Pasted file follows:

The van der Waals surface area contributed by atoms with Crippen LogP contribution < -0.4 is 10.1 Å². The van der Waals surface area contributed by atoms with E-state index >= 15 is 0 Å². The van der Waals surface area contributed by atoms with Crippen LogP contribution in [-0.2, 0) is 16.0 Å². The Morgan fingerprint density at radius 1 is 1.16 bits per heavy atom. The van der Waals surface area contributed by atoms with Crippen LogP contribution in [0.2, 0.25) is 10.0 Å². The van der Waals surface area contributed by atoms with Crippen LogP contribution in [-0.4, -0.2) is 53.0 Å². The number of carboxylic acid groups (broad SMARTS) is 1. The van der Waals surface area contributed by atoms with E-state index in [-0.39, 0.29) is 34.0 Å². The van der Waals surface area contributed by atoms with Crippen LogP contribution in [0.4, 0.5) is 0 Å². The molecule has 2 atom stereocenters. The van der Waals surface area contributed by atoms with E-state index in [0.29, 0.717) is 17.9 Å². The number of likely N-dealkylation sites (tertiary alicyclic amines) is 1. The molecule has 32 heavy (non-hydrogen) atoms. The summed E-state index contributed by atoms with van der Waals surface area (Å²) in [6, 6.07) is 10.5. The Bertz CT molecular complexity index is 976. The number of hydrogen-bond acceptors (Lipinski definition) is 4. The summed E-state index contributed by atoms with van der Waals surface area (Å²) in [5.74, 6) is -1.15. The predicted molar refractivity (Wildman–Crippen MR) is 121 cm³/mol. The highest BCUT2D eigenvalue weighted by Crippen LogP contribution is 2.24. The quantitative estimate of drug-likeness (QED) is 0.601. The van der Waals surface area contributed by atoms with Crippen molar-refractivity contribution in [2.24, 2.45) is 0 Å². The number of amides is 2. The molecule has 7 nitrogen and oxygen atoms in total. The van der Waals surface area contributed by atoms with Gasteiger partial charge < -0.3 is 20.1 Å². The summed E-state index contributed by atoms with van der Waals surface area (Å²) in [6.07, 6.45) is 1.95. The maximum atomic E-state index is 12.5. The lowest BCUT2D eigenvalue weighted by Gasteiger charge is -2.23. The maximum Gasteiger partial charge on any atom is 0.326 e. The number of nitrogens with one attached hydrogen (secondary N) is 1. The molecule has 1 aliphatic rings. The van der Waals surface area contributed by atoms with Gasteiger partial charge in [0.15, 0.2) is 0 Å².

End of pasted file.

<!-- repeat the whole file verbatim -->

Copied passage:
The van der Waals surface area contributed by atoms with Crippen LogP contribution < -0.4 is 10.1 Å². The van der Waals surface area contributed by atoms with E-state index >= 15 is 0 Å². The van der Waals surface area contributed by atoms with Crippen LogP contribution in [-0.2, 0) is 16.0 Å². The Morgan fingerprint density at radius 1 is 1.16 bits per heavy atom. The van der Waals surface area contributed by atoms with Crippen LogP contribution in [0.2, 0.25) is 10.0 Å². The van der Waals surface area contributed by atoms with Crippen LogP contribution in [-0.4, -0.2) is 53.0 Å². The number of carboxylic acid groups (broad SMARTS) is 1. The van der Waals surface area contributed by atoms with E-state index in [-0.39, 0.29) is 34.0 Å². The van der Waals surface area contributed by atoms with Crippen LogP contribution in [0.4, 0.5) is 0 Å². The molecule has 2 atom stereocenters. The van der Waals surface area contributed by atoms with E-state index in [0.29, 0.717) is 17.9 Å². The number of likely N-dealkylation sites (tertiary alicyclic amines) is 1. The molecule has 32 heavy (non-hydrogen) atoms. The summed E-state index contributed by atoms with van der Waals surface area (Å²) in [6, 6.07) is 10.5. The Bertz CT molecular complexity index is 976. The number of hydrogen-bond acceptors (Lipinski definition) is 4. The summed E-state index contributed by atoms with van der Waals surface area (Å²) in [5.74, 6) is -1.15. The predicted molar refractivity (Wildman–Crippen MR) is 121 cm³/mol. The highest BCUT2D eigenvalue weighted by Crippen LogP contribution is 2.24. The quantitative estimate of drug-likeness (QED) is 0.601. The van der Waals surface area contributed by atoms with Crippen molar-refractivity contribution in [2.24, 2.45) is 0 Å². The number of amides is 2. The molecule has 7 nitrogen and oxygen atoms in total. The van der Waals surface area contributed by atoms with Gasteiger partial charge < -0.3 is 20.1 Å². The summed E-state index contributed by atoms with van der Waals surface area (Å²) in [6.07, 6.45) is 1.95. The maximum atomic E-state index is 12.5. The lowest BCUT2D eigenvalue weighted by Gasteiger charge is -2.23. The maximum Gasteiger partial charge on any atom is 0.326 e. The number of nitrogens with one attached hydrogen (secondary N) is 1. The molecule has 1 aliphatic rings. The van der Waals surface area contributed by atoms with Gasteiger partial charge in [0.15, 0.2) is 0 Å².